An irritating little loose end was left in the lay spectator’s mind long after the Home Affairs Committee had finished its understandably waspish grilling of a defensive Sir Bernard Hogan-Howe on the shredding of documents relevant to the Met’s anti-corruption investigations.
Maybe Sir Bernard could explain it away in seconds. Maybe it’s completely insignificant, especially compared with the other disclosures. But if this was a television drama series, which it very much isn’t, being infinitely graver than that, you would expect it to be cleared up in a later episode.
Explaining to the chairman Keith Vaz why he couldn’t name the now retired witness, who now believed the shredding took place in 2001, not 2003 as previously thought – currently helping police to establish the facts, the Met Commissioner explained that the person was “trying their best to help and already feeling quite threatened. And I’m aware that a member of the [witness’s] family is not well.”
The police needed to help the witness to give information and “not be intimidated.”
Vaz said that the committee had no wish to “intimidate” anyone particularly when illness was involved, though he remarked, having possibly mis-heard the answer, that it appeared to be a “feature” of internal investigations that “people suddenly seem to fall ill.”
Hogan repeated that it was not the witness but a family member that had fallen ill. At which point Keith Vaz went on to the wider implications, pointing out that it was a “serious blot on the reputation of the Met that police officers would be involved in shredding information about corruption in the Metropolitan Police. It doesn’t get worse than that, does it?”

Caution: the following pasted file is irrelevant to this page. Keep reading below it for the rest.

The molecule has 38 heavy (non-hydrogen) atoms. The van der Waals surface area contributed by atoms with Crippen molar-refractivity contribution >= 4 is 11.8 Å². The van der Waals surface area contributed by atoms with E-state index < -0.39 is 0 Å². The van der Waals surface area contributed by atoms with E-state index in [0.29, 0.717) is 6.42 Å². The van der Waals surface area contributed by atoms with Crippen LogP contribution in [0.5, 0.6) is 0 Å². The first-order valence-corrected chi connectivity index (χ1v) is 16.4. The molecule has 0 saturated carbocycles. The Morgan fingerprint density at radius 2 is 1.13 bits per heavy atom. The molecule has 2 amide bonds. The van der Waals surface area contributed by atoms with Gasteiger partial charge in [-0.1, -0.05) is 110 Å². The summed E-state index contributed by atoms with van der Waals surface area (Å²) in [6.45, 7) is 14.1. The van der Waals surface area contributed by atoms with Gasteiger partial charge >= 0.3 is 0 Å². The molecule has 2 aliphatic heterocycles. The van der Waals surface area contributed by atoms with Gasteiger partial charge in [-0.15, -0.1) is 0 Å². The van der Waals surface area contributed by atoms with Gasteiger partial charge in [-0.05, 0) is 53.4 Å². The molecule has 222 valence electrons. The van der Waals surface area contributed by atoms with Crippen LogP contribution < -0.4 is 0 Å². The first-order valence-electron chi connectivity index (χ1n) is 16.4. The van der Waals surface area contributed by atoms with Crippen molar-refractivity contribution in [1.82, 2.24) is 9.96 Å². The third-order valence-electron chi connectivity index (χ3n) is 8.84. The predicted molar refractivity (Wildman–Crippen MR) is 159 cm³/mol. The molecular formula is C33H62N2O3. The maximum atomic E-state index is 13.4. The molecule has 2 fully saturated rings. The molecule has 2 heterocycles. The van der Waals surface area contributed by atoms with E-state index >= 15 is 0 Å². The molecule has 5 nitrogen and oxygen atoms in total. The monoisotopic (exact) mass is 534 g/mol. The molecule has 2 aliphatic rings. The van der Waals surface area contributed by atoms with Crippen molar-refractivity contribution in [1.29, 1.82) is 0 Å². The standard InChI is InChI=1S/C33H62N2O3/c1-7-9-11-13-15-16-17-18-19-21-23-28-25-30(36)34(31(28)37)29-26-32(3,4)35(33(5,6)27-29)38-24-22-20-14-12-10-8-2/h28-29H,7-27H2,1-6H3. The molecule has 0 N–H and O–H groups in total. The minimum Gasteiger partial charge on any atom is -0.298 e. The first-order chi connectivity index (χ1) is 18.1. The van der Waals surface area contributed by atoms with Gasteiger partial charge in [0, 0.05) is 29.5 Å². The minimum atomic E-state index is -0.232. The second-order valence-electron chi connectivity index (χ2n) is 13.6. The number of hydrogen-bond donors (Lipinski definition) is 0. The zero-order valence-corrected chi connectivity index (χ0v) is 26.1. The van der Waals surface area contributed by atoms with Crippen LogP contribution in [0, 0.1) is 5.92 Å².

Sir Bernard replied: “Well, if the allegations in the terms you put it are true, I agree.”
He amplified this answer later under questioning by saying that the investigation would try and establish among other things whether whatever shredding of documents had taken place had been “malicious” or had been done for other reasons.
Asked by the Conservative MP James Clappison about a report attributed to “Scotland Yard sources” that the destruction could have happened for “human rights” or “data protection” reasons, the Commissioner said that while he had no knowledge of “human rights” as a factor, it was indeed possible – he put it no more strongly than that – that documents would be shredded because of data protection. Some information was apparently transferred to a computer, and then to another computer, but since the famous hard-drive (which it took the Yard more than a year to find) was damaged we would never know how complete those transfers had been.
This would be funny if it was not so serious – “The dog ate my homework” on an industrial scale.
But here – finally – is the point. Leaving aside the strain on public credulity created by the idea that a possible explanation for this is entirely innocent, why then did the witness feel “threatened” and who by?
The committee didn’t ask this question. But perhaps they will next time.Reuse content